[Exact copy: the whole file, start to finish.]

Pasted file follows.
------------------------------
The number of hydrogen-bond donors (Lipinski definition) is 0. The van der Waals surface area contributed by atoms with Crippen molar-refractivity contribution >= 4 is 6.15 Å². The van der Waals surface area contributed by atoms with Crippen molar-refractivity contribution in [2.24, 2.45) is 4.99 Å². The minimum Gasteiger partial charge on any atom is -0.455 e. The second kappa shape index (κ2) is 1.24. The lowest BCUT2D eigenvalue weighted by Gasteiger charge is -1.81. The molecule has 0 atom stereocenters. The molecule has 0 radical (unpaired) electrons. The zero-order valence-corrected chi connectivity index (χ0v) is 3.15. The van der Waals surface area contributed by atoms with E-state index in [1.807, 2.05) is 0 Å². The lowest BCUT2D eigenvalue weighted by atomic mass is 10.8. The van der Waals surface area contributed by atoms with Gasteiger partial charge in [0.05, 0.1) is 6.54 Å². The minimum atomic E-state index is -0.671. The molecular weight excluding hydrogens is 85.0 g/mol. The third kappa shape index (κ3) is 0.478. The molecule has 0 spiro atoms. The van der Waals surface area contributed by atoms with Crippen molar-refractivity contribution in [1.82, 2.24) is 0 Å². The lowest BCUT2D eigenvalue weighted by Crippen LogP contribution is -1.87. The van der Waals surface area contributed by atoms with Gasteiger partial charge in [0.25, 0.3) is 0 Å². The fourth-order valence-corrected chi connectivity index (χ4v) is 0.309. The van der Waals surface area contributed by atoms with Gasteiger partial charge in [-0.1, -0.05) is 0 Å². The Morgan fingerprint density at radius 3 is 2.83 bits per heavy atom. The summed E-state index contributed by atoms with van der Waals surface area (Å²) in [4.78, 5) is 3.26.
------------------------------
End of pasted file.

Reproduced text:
The number of hydrogen-bond donors (Lipinski definition) is 0. The van der Waals surface area contributed by atoms with Crippen molar-refractivity contribution >= 4 is 6.15 Å². The van der Waals surface area contributed by atoms with Crippen molar-refractivity contribution in [2.24, 2.45) is 4.99 Å². The minimum Gasteiger partial charge on any atom is -0.455 e. The second kappa shape index (κ2) is 1.24. The lowest BCUT2D eigenvalue weighted by Gasteiger charge is -1.81. The molecule has 0 atom stereocenters. The molecule has 0 radical (unpaired) electrons. The zero-order valence-corrected chi connectivity index (χ0v) is 3.15. The van der Waals surface area contributed by atoms with E-state index in [1.807, 2.05) is 0 Å². The lowest BCUT2D eigenvalue weighted by atomic mass is 10.8. The van der Waals surface area contributed by atoms with Gasteiger partial charge in [0.05, 0.1) is 6.54 Å². The minimum atomic E-state index is -0.671. The molecular weight excluding hydrogens is 85.0 g/mol. The third kappa shape index (κ3) is 0.478. The molecule has 0 spiro atoms. The van der Waals surface area contributed by atoms with Crippen molar-refractivity contribution in [1.82, 2.24) is 0 Å². The lowest BCUT2D eigenvalue weighted by Crippen LogP contribution is -1.87. The van der Waals surface area contributed by atoms with Gasteiger partial charge in [0.25, 0.3) is 0 Å². The fourth-order valence-corrected chi connectivity index (χ4v) is 0.309. The van der Waals surface area contributed by atoms with Gasteiger partial charge in [-0.1, -0.05) is 0 Å². The Morgan fingerprint density at radius 3 is 2.83 bits per heavy atom. The summed E-state index contributed by atoms with van der Waals surface area (Å²) in [4.78, 5) is 3.26.